There is much in this language which represents a lower stage of reflection on our knowledge of the world than that which modern philosophy may fairly claim to have reached. To say so offhand indeed may naturally seem presumptuous, while fully to justify the statement would involve an inquiry beyond our present limits. All that can be here attempted is a summary view of the position from which any inheritor of Kant's inquiries may deem himself entitled to start. It has become a commonplace among us that all which we know consists of phenomena and their relations, but the true import of this doctrine is seldom realised. In its common application, it tends rather to hinder us from recognising the function of thought in the constitution of the known world, than to deliver us from oppression by the outsideness and beyondness under which we have learnt to figure the relation of that world to ourselves. Yet if it means anything, it means that the world, which alone we know or can know, consists in relations to consciousness and in relations of those relations.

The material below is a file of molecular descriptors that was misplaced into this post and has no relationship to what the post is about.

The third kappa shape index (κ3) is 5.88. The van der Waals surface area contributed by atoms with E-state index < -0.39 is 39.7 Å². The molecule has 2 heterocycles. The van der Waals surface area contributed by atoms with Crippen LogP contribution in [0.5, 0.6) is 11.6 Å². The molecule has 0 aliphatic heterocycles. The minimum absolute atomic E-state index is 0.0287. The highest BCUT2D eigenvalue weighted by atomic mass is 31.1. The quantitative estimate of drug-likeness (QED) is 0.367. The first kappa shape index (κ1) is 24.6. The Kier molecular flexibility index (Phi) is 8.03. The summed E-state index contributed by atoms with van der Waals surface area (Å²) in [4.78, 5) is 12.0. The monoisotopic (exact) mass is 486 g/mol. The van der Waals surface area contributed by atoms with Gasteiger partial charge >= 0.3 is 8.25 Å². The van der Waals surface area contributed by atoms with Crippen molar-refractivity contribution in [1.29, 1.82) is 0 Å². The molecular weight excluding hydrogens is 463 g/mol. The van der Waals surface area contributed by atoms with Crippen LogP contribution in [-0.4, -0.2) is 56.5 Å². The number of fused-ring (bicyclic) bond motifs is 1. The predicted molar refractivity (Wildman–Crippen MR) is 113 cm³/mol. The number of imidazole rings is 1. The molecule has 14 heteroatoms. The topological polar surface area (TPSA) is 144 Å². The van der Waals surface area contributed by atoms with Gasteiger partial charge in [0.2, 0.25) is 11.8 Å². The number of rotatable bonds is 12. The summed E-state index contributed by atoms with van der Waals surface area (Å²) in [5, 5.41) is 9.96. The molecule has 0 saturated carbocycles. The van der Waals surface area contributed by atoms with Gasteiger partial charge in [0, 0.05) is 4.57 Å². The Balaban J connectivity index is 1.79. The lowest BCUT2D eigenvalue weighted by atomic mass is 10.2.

Space, time, matter, motion, force, are not indeed modes of consciousness, but apart from consciousness they would not be. We use words without meaning when we talk of a time when as yet consciousness was not, of an endless space without a mind, for time and space alike are abstractions from relations between phenomena. They are creatures of reflection upon related presentations to consciousness which can -229- be related to each other only in virtue of their equal relation to a single subject of the presentation. Neither the relations of succession and externality, nor the empty forms which we construct by abstraction and substantiation of them, are possible except as resulting from the unity of a thinking consciousness. To speak of a time before such consciousness, of a space outside it, is to say of it what can only be said of a phenomenon related to other phenomena in time and space; and if it were such a phenomenon, there could be no phenomena so related, for the condition of their relation is such an equal presence of thought to each, as is incompatible with its being here not there, there not here, after or before any of the elements which it combines as successive. …

Unfinished ay Green's Demise

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Thomas Hill Green
British philosopher and social theorist,
an early leader of the British Idealists.
Elected a Fellow of Balliol College, Uiversity of Oxford, 1860, Whyte's Professor of Moral Philosophy, 1878, he died at the young age of 45.



Green, Thomas Hill. Works of Thomas Hill Green, "Miscellanies and Memoir," vol. 3 of 3. K. L. Nettleship, ed., London: Longmans, Green, and Co., 1888 pp. 221-229.